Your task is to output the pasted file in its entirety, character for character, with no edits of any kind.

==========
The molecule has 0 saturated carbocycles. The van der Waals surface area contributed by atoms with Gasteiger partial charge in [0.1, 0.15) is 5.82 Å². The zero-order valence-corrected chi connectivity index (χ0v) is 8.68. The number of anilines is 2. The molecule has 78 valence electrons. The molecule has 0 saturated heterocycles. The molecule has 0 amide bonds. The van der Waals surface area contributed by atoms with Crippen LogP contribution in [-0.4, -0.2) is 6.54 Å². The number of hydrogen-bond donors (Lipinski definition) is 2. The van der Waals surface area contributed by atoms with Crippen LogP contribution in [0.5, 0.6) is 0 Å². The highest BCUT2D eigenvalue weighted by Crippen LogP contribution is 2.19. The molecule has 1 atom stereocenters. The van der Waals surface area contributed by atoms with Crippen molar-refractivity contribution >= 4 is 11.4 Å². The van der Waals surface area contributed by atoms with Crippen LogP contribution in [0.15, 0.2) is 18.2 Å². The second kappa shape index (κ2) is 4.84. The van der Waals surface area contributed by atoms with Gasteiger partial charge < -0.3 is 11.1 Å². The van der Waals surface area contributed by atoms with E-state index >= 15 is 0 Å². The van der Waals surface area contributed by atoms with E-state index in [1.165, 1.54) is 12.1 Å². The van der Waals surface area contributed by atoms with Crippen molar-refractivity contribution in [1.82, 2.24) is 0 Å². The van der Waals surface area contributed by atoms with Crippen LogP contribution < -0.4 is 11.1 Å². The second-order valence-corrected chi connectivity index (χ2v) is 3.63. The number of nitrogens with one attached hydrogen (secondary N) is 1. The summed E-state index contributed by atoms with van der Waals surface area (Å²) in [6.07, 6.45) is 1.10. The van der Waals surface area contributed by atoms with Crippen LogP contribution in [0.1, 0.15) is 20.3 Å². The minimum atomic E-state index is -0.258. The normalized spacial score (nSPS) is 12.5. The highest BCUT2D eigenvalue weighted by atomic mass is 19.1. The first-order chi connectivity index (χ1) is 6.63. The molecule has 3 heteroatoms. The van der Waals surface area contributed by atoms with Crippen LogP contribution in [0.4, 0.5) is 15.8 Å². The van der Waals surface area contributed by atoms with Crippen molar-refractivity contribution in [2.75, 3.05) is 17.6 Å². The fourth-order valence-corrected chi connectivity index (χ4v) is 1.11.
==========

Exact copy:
The molecule has 0 saturated carbocycles. The van der Waals surface area contributed by atoms with Gasteiger partial charge in [0.1, 0.15) is 5.82 Å². The zero-order valence-corrected chi connectivity index (χ0v) is 8.68. The number of anilines is 2. The molecule has 78 valence electrons. The molecule has 0 saturated heterocycles. The molecule has 0 amide bonds. The van der Waals surface area contributed by atoms with Crippen LogP contribution in [-0.4, -0.2) is 6.54 Å². The number of hydrogen-bond donors (Lipinski definition) is 2. The van der Waals surface area contributed by atoms with Crippen LogP contribution in [0.5, 0.6) is 0 Å². The highest BCUT2D eigenvalue weighted by Crippen LogP contribution is 2.19. The molecule has 1 atom stereocenters. The van der Waals surface area contributed by atoms with Crippen molar-refractivity contribution >= 4 is 11.4 Å². The van der Waals surface area contributed by atoms with Crippen LogP contribution in [0.15, 0.2) is 18.2 Å². The second kappa shape index (κ2) is 4.84. The van der Waals surface area contributed by atoms with Gasteiger partial charge < -0.3 is 11.1 Å². The van der Waals surface area contributed by atoms with E-state index >= 15 is 0 Å². The van der Waals surface area contributed by atoms with E-state index in [1.165, 1.54) is 12.1 Å². The van der Waals surface area contributed by atoms with Crippen molar-refractivity contribution in [1.82, 2.24) is 0 Å². The van der Waals surface area contributed by atoms with Crippen LogP contribution < -0.4 is 11.1 Å². The second-order valence-corrected chi connectivity index (χ2v) is 3.63. The number of nitrogens with one attached hydrogen (secondary N) is 1. The summed E-state index contributed by atoms with van der Waals surface area (Å²) in [6.07, 6.45) is 1.10. The van der Waals surface area contributed by atoms with Crippen LogP contribution in [0.1, 0.15) is 20.3 Å². The minimum atomic E-state index is -0.258. The normalized spacial score (nSPS) is 12.5. The highest BCUT2D eigenvalue weighted by atomic mass is 19.1. The first-order chi connectivity index (χ1) is 6.63. The molecule has 3 heteroatoms. The van der Waals surface area contributed by atoms with Crippen LogP contribution in [0.4, 0.5) is 15.8 Å². The van der Waals surface area contributed by atoms with Crippen molar-refractivity contribution in [2.75, 3.05) is 17.6 Å². The fourth-order valence-corrected chi connectivity index (χ4v) is 1.11.